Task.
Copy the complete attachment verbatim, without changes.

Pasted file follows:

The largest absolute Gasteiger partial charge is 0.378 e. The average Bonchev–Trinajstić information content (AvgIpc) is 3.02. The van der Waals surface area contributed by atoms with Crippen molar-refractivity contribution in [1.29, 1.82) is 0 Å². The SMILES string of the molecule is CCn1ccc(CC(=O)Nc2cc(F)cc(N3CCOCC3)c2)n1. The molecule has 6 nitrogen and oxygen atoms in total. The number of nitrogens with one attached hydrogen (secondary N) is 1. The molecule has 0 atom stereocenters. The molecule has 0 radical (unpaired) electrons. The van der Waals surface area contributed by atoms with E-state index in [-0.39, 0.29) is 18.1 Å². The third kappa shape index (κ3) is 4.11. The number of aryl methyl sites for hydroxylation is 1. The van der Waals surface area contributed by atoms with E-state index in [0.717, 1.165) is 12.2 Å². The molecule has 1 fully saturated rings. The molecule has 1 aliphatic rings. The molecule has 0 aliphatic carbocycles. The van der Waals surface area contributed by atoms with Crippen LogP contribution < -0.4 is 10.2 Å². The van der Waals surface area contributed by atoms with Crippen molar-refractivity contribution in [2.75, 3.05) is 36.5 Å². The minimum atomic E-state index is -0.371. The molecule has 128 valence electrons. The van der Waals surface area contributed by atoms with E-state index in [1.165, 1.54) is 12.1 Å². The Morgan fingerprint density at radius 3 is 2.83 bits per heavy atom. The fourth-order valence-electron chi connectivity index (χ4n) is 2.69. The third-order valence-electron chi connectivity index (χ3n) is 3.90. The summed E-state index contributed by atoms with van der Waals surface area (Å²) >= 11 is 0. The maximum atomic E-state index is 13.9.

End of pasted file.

The largest absolute Gasteiger partial charge is 0.378 e. The average Bonchev–Trinajstić information content (AvgIpc) is 3.02. The van der Waals surface area contributed by atoms with Crippen molar-refractivity contribution in [1.29, 1.82) is 0 Å². The SMILES string of the molecule is CCn1ccc(CC(=O)Nc2cc(F)cc(N3CCOCC3)c2)n1. The molecule has 6 nitrogen and oxygen atoms in total. The number of nitrogens with one attached hydrogen (secondary N) is 1. The molecule has 0 atom stereocenters. The molecule has 0 radical (unpaired) electrons. The van der Waals surface area contributed by atoms with E-state index in [-0.39, 0.29) is 18.1 Å². The third kappa shape index (κ3) is 4.11. The number of aryl methyl sites for hydroxylation is 1. The van der Waals surface area contributed by atoms with E-state index in [0.717, 1.165) is 12.2 Å². The molecule has 1 fully saturated rings. The molecule has 1 aliphatic rings. The molecule has 0 aliphatic carbocycles. The van der Waals surface area contributed by atoms with Crippen LogP contribution < -0.4 is 10.2 Å². The van der Waals surface area contributed by atoms with Crippen molar-refractivity contribution in [2.75, 3.05) is 36.5 Å². The minimum atomic E-state index is -0.371. The molecule has 128 valence electrons. The van der Waals surface area contributed by atoms with E-state index in [1.165, 1.54) is 12.1 Å². The Morgan fingerprint density at radius 3 is 2.83 bits per heavy atom. The fourth-order valence-electron chi connectivity index (χ4n) is 2.69. The third-order valence-electron chi connectivity index (χ3n) is 3.90. The summed E-state index contributed by atoms with van der Waals surface area (Å²) >= 11 is 0. The maximum atomic E-state index is 13.9.